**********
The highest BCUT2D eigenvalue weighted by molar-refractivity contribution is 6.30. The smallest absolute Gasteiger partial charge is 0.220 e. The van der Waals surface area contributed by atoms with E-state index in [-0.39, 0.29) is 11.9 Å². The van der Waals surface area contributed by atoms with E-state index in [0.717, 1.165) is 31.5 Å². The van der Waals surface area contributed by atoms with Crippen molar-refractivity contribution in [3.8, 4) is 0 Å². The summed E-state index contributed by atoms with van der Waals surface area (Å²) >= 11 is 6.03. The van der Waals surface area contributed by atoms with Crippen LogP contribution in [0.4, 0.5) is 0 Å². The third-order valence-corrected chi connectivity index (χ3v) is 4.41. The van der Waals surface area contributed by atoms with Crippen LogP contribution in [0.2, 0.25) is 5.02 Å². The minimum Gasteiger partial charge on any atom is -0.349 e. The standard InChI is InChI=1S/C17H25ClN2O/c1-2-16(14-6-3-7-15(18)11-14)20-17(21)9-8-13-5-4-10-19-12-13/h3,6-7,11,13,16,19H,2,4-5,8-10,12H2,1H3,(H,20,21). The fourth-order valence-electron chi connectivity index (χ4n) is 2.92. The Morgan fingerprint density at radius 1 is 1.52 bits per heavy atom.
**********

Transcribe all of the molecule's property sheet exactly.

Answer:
The highest BCUT2D eigenvalue weighted by molar-refractivity contribution is 6.30. The smallest absolute Gasteiger partial charge is 0.220 e. The van der Waals surface area contributed by atoms with E-state index in [-0.39, 0.29) is 11.9 Å². The van der Waals surface area contributed by atoms with E-state index in [0.717, 1.165) is 31.5 Å². The van der Waals surface area contributed by atoms with Crippen molar-refractivity contribution in [3.8, 4) is 0 Å². The summed E-state index contributed by atoms with van der Waals surface area (Å²) >= 11 is 6.03. The van der Waals surface area contributed by atoms with Crippen LogP contribution in [0.4, 0.5) is 0 Å². The third-order valence-corrected chi connectivity index (χ3v) is 4.41. The van der Waals surface area contributed by atoms with Crippen LogP contribution in [0.2, 0.25) is 5.02 Å². The minimum Gasteiger partial charge on any atom is -0.349 e. The standard InChI is InChI=1S/C17H25ClN2O/c1-2-16(14-6-3-7-15(18)11-14)20-17(21)9-8-13-5-4-10-19-12-13/h3,6-7,11,13,16,19H,2,4-5,8-10,12H2,1H3,(H,20,21). The fourth-order valence-electron chi connectivity index (χ4n) is 2.92. The Morgan fingerprint density at radius 1 is 1.52 bits per heavy atom.